The vertically integrated company is headed by Canadian retail veteran Brian Hill, who started his career at the Vancouver department store — Hill’s — his grandfather founded in 1914. (The store is still in the family, and is operated by Hill’s father and brother.)

“Customer service and fashionable merchandise are an essential part of Aritzia and, as a result, our sales per square foot are among the highest in our category in Canada and in the top quartile in the U.S.,” said Hill, CEO, Aritzia, Vancouver, which operates 48 stores, including eight in the United States. 

Some 80% of Aritzia’s stock is exclusive, with in-house design teams dedicated to various labels ranging in price and positioning. Designer brands, including Marc by Marc Jacobs, J Brand and Rag & Bone, make up the remainder. 

Aritzia’s average sales per square foot exceed $1,500 in Canada — well above industry average — and they do not appear to be lagging far behind in the company’s U.S. locations. Aritzia reports same-store sales gains topping 30%, with such locales as San Francisco, Chicago and Short Hills, N.J., ringing up 70% increases in recent months.

“We brought something to the party that was needed,” said Sally Parrott, VP marketing, Aritzia. “The U.S. market is ripe for new retail concepts. There are not a lot of new ideas in our category.“

Parrott added that while fast-fashion retailers such as H&M and Topshop have thrived in the recession, Aritzia succeeded in tapping women’s desires for added sophistication and quality, with prices that range from $40 tops to $400 leather jackets.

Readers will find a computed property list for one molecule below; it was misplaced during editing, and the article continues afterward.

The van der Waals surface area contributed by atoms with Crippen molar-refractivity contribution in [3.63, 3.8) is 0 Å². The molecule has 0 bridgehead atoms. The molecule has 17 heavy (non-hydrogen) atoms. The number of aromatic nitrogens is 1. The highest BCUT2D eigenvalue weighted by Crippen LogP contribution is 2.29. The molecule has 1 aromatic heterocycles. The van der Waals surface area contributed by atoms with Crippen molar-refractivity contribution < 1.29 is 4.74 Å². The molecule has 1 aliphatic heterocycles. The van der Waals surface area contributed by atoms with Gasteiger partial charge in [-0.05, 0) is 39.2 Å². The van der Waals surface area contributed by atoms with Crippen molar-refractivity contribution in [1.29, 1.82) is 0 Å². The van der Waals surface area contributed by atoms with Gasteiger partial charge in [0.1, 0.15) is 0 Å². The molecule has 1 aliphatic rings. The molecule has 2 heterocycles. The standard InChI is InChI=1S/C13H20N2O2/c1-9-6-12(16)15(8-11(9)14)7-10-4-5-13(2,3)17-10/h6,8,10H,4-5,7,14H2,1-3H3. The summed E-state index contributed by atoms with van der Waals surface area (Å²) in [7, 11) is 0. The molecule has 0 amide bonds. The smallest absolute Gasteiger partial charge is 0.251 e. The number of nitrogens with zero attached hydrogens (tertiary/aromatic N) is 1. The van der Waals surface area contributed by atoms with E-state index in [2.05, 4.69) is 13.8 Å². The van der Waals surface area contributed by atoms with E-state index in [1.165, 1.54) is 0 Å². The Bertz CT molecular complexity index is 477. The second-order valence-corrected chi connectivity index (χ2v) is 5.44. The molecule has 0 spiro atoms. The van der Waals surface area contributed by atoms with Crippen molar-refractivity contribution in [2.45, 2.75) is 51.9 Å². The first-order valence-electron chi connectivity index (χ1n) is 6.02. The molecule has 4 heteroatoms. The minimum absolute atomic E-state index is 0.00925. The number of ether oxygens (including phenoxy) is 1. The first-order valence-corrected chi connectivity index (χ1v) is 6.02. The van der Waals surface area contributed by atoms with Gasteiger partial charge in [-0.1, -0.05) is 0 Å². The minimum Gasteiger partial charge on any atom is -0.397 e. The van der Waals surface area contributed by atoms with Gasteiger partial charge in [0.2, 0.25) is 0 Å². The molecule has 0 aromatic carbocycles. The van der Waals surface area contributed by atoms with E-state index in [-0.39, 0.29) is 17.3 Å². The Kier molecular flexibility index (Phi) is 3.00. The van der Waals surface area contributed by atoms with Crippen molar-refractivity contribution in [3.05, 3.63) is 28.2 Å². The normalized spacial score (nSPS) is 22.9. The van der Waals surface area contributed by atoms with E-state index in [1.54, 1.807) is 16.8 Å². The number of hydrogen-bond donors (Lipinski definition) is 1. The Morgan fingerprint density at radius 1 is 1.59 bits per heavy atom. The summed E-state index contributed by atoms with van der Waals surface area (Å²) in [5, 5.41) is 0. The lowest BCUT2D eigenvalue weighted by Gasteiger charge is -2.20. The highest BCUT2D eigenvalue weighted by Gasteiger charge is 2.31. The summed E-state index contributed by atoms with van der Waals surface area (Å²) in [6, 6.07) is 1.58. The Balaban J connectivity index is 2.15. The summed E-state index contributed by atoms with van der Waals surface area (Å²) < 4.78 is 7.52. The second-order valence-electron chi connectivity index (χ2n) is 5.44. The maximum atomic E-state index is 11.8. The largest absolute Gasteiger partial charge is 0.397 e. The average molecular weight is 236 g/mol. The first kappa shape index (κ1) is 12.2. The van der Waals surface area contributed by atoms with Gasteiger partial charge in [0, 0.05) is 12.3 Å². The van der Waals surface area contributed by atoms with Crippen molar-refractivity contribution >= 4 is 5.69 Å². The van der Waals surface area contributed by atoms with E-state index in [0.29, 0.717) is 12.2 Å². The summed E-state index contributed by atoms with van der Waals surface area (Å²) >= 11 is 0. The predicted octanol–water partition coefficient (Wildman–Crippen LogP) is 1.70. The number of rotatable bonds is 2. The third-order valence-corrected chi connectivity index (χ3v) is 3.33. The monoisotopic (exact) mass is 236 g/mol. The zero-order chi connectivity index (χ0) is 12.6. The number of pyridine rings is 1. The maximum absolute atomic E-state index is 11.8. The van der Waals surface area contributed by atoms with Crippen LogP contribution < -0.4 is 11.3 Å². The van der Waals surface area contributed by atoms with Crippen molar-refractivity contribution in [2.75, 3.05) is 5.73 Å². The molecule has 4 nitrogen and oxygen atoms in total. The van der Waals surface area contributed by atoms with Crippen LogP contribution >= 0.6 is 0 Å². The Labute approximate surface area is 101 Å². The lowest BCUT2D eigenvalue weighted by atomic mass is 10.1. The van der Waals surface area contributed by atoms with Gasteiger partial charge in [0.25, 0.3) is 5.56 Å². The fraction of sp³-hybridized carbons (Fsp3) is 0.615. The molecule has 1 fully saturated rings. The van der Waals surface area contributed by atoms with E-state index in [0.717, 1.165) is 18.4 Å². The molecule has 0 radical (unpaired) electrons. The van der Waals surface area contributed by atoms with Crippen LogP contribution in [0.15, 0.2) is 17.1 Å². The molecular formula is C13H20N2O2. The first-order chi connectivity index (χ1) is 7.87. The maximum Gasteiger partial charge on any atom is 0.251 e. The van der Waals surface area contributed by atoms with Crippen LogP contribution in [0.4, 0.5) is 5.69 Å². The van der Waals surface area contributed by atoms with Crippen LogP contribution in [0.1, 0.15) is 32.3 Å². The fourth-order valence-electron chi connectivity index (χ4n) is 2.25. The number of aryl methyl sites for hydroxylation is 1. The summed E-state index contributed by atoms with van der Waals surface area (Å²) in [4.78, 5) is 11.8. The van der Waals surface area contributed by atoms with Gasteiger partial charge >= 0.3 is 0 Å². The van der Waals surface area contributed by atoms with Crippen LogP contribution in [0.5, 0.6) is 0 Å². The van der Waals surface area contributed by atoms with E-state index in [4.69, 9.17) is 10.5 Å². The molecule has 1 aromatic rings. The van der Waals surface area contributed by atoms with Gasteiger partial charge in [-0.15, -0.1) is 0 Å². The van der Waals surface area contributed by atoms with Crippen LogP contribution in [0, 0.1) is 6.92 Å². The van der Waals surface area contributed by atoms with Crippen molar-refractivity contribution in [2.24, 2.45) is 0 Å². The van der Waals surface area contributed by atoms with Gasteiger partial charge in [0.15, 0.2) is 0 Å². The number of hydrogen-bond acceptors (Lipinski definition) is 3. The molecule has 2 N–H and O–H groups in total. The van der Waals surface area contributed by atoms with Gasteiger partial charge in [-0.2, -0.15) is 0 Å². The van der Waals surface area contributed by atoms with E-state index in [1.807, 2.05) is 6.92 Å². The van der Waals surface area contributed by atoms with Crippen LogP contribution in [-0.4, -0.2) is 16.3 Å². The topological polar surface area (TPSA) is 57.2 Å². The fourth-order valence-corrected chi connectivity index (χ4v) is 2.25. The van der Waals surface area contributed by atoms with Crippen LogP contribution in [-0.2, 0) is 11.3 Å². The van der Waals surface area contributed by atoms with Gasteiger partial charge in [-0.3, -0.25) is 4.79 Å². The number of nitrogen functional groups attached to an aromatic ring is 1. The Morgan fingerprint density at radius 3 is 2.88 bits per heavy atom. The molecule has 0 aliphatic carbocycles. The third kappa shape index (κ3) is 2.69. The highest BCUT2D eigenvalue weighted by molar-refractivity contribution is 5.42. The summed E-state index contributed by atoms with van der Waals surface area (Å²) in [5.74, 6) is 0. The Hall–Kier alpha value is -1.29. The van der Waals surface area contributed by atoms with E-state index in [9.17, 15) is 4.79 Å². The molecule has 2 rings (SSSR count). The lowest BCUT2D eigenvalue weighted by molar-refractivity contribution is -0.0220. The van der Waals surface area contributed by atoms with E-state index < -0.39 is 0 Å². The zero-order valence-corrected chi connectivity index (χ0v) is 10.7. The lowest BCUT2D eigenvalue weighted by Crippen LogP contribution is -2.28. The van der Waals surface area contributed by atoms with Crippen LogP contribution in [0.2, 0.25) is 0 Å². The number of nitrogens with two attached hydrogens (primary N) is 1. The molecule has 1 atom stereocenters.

“Aritzia is aspirational,” Parrott explained. “It’s giving younger women who’d like to shop in boutiques a taste of sophistication but at an affordable price.” 

Aritzia will unveil its flagship U.S. location, a 10,000-sq.-ft., two-level store at Broadway and Spring Street in Manhattan’s SoHo area, this summer. 

“We intentionally moved into the U.S. slowly,” Parrott said. “We wanted to get our proposition right before we moved into Manhattan.”

Adding to the company’s appeal is that no two Aritzia stores are exactly alike. Interiors favor natural woods and original art produced by a staff of in-house artists and designers. The stores are known for funky signage; indie rock soundtracks; and irreverent, wildlife-inspired window displays, such as flying cats and space reindeer.

“We try to build stores that are in tune with what’s going on with the people, to connect people with the energy of the culture,” CEO Hill said. “We spend a lot doing it, north of $300 per square foot. We don’t want to wake up one day and find our stores out of date.” 

Aritzia’s future growth will be pegged on the United States, where it is on the hunt for real estate. The chain’s focus is on prize locations in urban markets and footprints of 4,000 sq. ft. and up.

“We are actively looking for opportunities in the U.S. but will be selective,” Hill added. 

JOE FRESH: “I’m shocked that Joe Fresh hasn’t invaded the States yet,“ wrote Web blogger Susan C. of Brooklyn last year after visiting a Loblaws in Canada. “Their clothes are cuter than the Gap’s and about half the price.”

As it turns out, the Brooklyn blogger will soon be able to shop Joe Fresh stateside. The brand, an in-store apparel shop housed in hundreds of Loblaws supermarkets throughout Canada, is headed south of the border. > 
First stop: Midtown Manhattan, where a 20,000-sq.-ft. Joe Fresh flagship opens this fall.

The brainchild of Joe Mimran, founder of Club Monaco, Joe Fresh offers T-shirts, pants, skirts, jackets and activewear with a focus on women, but for men and children as well. All items retail for less than $59.

The brand also boasts its own cosmetics line, Joe Fresh Beauty, which includes foundations and more than 60 shades of lip and eye products. Prices range from $4 to $8 for makeup, and $2 to $16 for brushes and accessories.